As well as preventing ticks, some masks can also offer a certain amount of UV protection. While not every horse will necessarily benefit from this, horses that have light colored skin (or a large amount of white on their faces) are at risk of sunburn or even skin cancer. These masks, which are made from a fine UV resistant mesh will cut out around 70% of the harmful UV rays. These days a lot of masks offer UV protection but I personally prefer Absorbine’s UltraShieldmask (which I always buy from Amazon) because it comes without ears (although you can buy them with ears) and has a detachable nose which is a must if your horse if you have Appaloosas!
While the vast majority of people put masks on their horse to prevent flies from bothering them they do also serve another purpose and can be very useful if your horse has a cut or injury to his face. The breathable mesh of the mask allows the air to get to the wound while also keeping bugs, flies, and other disease-carrying insects away from the area.
Is it okay to leave a mask on a horse at night?
Unless your horse is suffering from an eye condition (such as a corneal ulcer) and your veterinarian has advised that you do, you shouldn’t really leave a mask on your horse during the night. Generally, there aren’t as many flies at night (although somehow I do seem to wake up covered in mozzie bites in the morning) so your horse isn’t going to be bothered by them but you should also remove the mask regularly to avoid it rubbing.
Another reason for removing a mask at night time, and probably the most important one, is because they reduce your horse’s night vision. During the day there’s plenty of natural sunlight to help your horse clearly see through the mask but during the night there’s far less light so your horse’s vision will be somewhat restricted. This is why you also shouldn’t leave your horse in a stall with his mask on.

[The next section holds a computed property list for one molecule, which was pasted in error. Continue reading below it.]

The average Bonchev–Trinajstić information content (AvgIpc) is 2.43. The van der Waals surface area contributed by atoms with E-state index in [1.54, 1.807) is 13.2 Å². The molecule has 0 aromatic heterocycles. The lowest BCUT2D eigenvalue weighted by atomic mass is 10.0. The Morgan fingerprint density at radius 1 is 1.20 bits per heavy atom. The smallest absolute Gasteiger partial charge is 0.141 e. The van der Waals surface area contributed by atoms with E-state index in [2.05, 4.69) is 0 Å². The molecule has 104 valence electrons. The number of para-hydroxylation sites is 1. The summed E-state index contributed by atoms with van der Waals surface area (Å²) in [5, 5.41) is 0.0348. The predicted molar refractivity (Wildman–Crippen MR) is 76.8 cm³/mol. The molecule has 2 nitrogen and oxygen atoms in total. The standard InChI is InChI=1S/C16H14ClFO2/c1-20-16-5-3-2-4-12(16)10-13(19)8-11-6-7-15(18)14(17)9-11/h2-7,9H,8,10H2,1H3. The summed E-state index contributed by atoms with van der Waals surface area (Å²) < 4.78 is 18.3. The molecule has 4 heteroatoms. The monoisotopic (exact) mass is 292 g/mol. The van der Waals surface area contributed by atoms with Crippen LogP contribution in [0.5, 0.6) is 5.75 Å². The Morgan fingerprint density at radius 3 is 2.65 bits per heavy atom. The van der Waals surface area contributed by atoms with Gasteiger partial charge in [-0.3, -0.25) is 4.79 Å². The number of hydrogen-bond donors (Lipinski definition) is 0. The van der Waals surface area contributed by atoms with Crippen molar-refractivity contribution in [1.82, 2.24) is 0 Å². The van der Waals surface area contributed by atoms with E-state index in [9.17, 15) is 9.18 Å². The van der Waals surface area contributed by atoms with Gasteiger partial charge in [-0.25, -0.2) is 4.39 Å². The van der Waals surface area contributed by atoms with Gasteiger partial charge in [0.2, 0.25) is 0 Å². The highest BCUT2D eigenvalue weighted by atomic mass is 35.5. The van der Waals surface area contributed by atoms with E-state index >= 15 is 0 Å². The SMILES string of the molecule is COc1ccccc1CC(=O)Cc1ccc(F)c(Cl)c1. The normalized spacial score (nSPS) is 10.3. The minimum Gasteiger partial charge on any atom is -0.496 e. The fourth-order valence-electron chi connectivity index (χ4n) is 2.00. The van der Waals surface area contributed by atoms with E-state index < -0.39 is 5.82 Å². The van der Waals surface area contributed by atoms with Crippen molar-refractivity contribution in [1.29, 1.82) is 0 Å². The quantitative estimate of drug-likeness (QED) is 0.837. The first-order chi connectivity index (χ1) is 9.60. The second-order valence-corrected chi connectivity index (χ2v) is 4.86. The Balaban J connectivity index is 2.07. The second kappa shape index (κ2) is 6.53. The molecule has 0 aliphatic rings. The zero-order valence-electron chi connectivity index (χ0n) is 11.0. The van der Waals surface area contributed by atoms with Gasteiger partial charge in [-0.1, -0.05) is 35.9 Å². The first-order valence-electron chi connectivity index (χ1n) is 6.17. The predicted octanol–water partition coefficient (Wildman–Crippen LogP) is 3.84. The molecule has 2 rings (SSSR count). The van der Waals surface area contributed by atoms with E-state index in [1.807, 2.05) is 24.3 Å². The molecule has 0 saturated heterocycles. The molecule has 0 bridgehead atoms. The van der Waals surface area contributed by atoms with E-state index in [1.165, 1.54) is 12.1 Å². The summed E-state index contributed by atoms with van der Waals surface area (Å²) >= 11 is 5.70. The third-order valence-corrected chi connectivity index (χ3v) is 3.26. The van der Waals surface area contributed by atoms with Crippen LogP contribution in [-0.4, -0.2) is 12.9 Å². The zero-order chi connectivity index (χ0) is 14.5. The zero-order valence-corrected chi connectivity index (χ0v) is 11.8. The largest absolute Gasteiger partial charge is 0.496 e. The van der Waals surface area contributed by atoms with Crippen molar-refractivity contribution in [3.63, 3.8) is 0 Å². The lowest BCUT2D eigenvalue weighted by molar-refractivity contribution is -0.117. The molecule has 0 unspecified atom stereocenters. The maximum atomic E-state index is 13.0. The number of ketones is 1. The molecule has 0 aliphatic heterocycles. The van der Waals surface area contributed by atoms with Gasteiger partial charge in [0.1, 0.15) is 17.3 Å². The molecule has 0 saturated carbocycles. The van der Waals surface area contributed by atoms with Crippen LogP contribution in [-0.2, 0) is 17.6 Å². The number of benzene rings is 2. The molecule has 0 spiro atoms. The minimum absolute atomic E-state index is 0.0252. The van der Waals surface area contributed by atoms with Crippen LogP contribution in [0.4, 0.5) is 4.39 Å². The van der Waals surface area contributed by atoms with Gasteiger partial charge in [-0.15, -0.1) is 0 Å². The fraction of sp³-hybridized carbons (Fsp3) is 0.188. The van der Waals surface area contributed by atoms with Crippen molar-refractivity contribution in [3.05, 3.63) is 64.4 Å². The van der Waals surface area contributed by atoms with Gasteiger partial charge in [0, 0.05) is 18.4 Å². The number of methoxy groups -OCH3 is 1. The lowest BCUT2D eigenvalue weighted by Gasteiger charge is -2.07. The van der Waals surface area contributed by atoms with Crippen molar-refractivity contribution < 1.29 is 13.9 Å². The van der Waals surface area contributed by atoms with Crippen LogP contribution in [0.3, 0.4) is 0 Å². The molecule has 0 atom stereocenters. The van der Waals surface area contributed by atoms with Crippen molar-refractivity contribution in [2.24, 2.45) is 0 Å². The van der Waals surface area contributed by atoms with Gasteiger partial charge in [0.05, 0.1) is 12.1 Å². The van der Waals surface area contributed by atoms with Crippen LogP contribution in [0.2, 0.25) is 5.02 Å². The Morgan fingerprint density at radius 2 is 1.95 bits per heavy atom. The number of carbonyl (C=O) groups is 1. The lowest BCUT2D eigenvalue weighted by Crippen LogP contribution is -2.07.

Is it okay for a horse to wear a mask while riding?
Your horse may not be bothered by flies while you’re out riding but that doesn’t mean to say that he won’t benefit from wearing a mask. If your horse is a headshaker, and there’s no underlying medical or physiological reason for this then wearing a mask while out riding may help to reduce this behavior or even stop it completely. In some horses, headshaking can be an automatic and involuntary reaction to irritating stimuli such as sunlight, flies, and even the movement of air around the face. In these circumstances wearing a mask can be extremely beneficial to the horse (as well as to the rider).
Does the color of a mask make a difference?
These days masks are available in practically any color you can think of (as well as some you probably haven’t thought of too) but that has more to do with our tastes rather than anything else. While it’s true that dark colors (especially black) can attract the heat and the opposite can also be said for white there is no real benefit or disadvantage to any particular color of mask.
The choice of color is purely a personal one with no scientific evidence to suggest that one is better than another. Some companies will also screen print different patterns or designs onto the mesh, making them almost as unique as your horse.
Why do some horses wear hoods?
Unlike fly masks, hoods aren’t designed to keep the flies away from your horse, despite the fact that they do cover most of the face. Normally made of Lycra, they’re designed to keep horses looking pristine and are often used before shows. Their stretchable nature means that they can easily be pulled into place and are ideal for keeping braids neat as well as for preventing a clean coat from getting dirty while the horse is in a stall.